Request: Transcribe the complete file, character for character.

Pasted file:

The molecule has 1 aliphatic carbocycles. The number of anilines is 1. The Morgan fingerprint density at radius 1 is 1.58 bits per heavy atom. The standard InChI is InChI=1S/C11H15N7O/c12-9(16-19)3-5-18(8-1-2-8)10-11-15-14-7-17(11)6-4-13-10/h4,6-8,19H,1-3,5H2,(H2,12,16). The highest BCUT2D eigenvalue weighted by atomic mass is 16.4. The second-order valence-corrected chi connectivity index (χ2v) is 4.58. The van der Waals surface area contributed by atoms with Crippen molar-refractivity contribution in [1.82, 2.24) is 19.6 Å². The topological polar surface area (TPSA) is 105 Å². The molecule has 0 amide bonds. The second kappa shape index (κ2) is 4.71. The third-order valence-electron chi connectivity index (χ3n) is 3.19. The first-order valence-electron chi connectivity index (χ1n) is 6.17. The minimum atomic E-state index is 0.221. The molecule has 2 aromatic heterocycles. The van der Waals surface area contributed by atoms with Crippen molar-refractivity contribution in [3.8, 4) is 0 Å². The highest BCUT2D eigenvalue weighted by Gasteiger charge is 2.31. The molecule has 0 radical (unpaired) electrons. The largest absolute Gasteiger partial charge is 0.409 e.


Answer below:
The molecule has 1 aliphatic carbocycles. The number of anilines is 1. The Morgan fingerprint density at radius 1 is 1.58 bits per heavy atom. The standard InChI is InChI=1S/C11H15N7O/c12-9(16-19)3-5-18(8-1-2-8)10-11-15-14-7-17(11)6-4-13-10/h4,6-8,19H,1-3,5H2,(H2,12,16). The highest BCUT2D eigenvalue weighted by atomic mass is 16.4. The second-order valence-corrected chi connectivity index (χ2v) is 4.58. The van der Waals surface area contributed by atoms with Crippen molar-refractivity contribution in [1.82, 2.24) is 19.6 Å². The topological polar surface area (TPSA) is 105 Å². The molecule has 0 amide bonds. The second kappa shape index (κ2) is 4.71. The third-order valence-electron chi connectivity index (χ3n) is 3.19. The first-order valence-electron chi connectivity index (χ1n) is 6.17. The minimum atomic E-state index is 0.221. The molecule has 2 aromatic heterocycles. The van der Waals surface area contributed by atoms with Crippen molar-refractivity contribution in [3.8, 4) is 0 Å². The highest BCUT2D eigenvalue weighted by Gasteiger charge is 2.31. The molecule has 0 radical (unpaired) electrons. The largest absolute Gasteiger partial charge is 0.409 e.